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Top 10 for Aug

ARC, Calleja, Olafsson, Herrera, Kahane, Brooklyn Rider make NPR - best Music Of 2018

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These are the 100 best songs of 2018, as selected by the staff of NPR Music and our partner stations. You can listen to the songs here, check out the 50 best albums of the year or hear All Songs Considered's podcast discussion of the year in music.

93. Anthony Roth Costanzo "Liquid Days"
Costanzo is a stellar countertenor - that's a male singer who sings in falsetto to achieve the range of a female alto - and this is a stellar piece of music, juxtaposing Philip Glass' signature celestial ostinatos with David Byrne's temporally focused text ("Love needs a bath / Love could use a shave"), which Costanzo delivers with elegance and sweetness, but with a plainspoken, steely core that is enormously appealing. The video is a thing of beauty, too: It's a gorgeous sequence with dancer Ron "Myles Yachts" Myles, shot under a highway overpass, that speaks to the strange, singular beauty of heaven meeting earth. -Anastasia Tsioulcas

79. Joseph Calleja "Ah! Si, ben mio"
Opera is a theatrical art, but for the fanatics, it's all about the voice. And the voice of tenor Joseph Calleja, suffused with golden Italian sunshine, is among the most satisfying today, both in beauty and execution. He pilots a flickering, old school vibrato with impeccable taste, spinning out phrases with natural flow. Unlike many tenors today, Calleja has supreme control over gradations of loud and soft, from pealing top notes that can make your skull vibrate, to quiet, fully supported fibers of tone that reach the rafters. In this classic Verdi aria, fueled by ardor and angst, a highlight is surely the lovely mezza voce (half-voice) Calleja dispenses on the final syllable of the word "trafitto" ("pierced"). Calleja is today's voice of yesterday, ringing with hope for tomorrow. -Tom Huizenga

58. Vikingur Olafsson "Widerstehe doch der Sunde"
It's easy to wax poetic about J.S. Bach when you have a melody and a performance this beautiful, this vital. The Icelandic pianist Víkingur Ólafsson performs his own arrangement of the opening aria from Bach's Cantata No. 54, the German title of which translates as "Resist Sin." His left hand plays solid octaves, softly pulsing like a heartbeat, while his right intertwines Bach's benevolent melodies, climbing ever skyward. The result is the aural equivalent of daily bread. This is music of elemental sustenance, music you can lean on to get you through. One could argue that to resist the sheer beauty of Bach's music, lovingly unfolded by Ólafsson, would indeed be a sin. -Tom Huizenga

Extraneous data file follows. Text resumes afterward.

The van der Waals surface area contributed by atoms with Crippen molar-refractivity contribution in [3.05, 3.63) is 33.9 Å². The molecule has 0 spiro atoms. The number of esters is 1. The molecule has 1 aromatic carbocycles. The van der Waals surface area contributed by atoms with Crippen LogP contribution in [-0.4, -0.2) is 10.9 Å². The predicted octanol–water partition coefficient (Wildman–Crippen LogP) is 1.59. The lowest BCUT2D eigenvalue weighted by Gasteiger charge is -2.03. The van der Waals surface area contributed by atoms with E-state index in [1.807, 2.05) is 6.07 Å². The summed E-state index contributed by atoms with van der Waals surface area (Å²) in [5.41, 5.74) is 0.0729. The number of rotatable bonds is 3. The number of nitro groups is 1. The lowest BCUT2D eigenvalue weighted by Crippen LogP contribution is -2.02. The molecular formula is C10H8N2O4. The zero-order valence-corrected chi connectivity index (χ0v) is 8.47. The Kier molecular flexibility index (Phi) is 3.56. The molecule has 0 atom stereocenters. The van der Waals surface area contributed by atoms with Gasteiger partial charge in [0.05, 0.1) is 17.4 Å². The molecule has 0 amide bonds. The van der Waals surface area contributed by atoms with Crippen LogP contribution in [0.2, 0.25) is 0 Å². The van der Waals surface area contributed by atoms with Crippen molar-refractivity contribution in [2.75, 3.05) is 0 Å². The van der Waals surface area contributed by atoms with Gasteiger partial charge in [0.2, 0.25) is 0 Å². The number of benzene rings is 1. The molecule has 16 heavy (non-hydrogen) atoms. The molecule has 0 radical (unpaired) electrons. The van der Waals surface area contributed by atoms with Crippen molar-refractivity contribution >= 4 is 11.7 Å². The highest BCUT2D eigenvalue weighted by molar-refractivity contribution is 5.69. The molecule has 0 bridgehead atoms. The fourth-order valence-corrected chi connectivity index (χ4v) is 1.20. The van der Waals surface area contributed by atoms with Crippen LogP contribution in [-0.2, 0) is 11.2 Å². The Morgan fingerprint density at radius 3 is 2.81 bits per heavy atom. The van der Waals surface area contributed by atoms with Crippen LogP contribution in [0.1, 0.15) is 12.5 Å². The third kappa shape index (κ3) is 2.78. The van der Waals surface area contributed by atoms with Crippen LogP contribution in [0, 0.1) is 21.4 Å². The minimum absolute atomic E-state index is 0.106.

34. Magos Herrera & Brooklyn Rider "Volver A Los 17"
You don't need to be a Spanish speaker to feel the tension and release that haunts this performance of a 1960s classic from Chile. Magos Herrera, the smoky-voiced jazz singer from Mexico, practically whispers the verses, their poetic images swirling around the idea of returning to your 17-year-old self, whose feelings trumped reason and for whom every moment was electric with possibility. In the contrasting refrain, set to the buoyant Chilean dance beat called the cueca, Herrera's voice lightens to a wry smile as she sings of ideas entangling like ivy growing up a wall. She gets way under the skin of the song, recalling great communicators like Edith Piaf or Billie Holiday. And she's backed by Brooklyn Rider, a string quartet of boundless imagination that has honed its world-music chops playing in Yo-Yo Ma's Silk Road Ensemble. Strings pulse like anxious heartbeats and slither between and around Herrera's vocals. This is an intimate song to share intimately. -Tom Huizenga

33. Gabriel Kahane "November"
"When last we spoke," begins Gabriel Kahane, against a rippling piano tremolo, "I sang of end times / Of cities washed away." He's remembering one moment of high drama in the midst of another: "November" is the first movement on Book of Travelers, a poignant reflection on the ties that still bind us, politics be damned. Kahane wrote these songs over a two-week period, riding the rails in the immediate wake of the 2016 presidential election. He carries out his project with the same generosity of spirit as Walt Whitman, though his empathy runs a bit more pensive and less gregarious. -Nate Chinen (WBGO)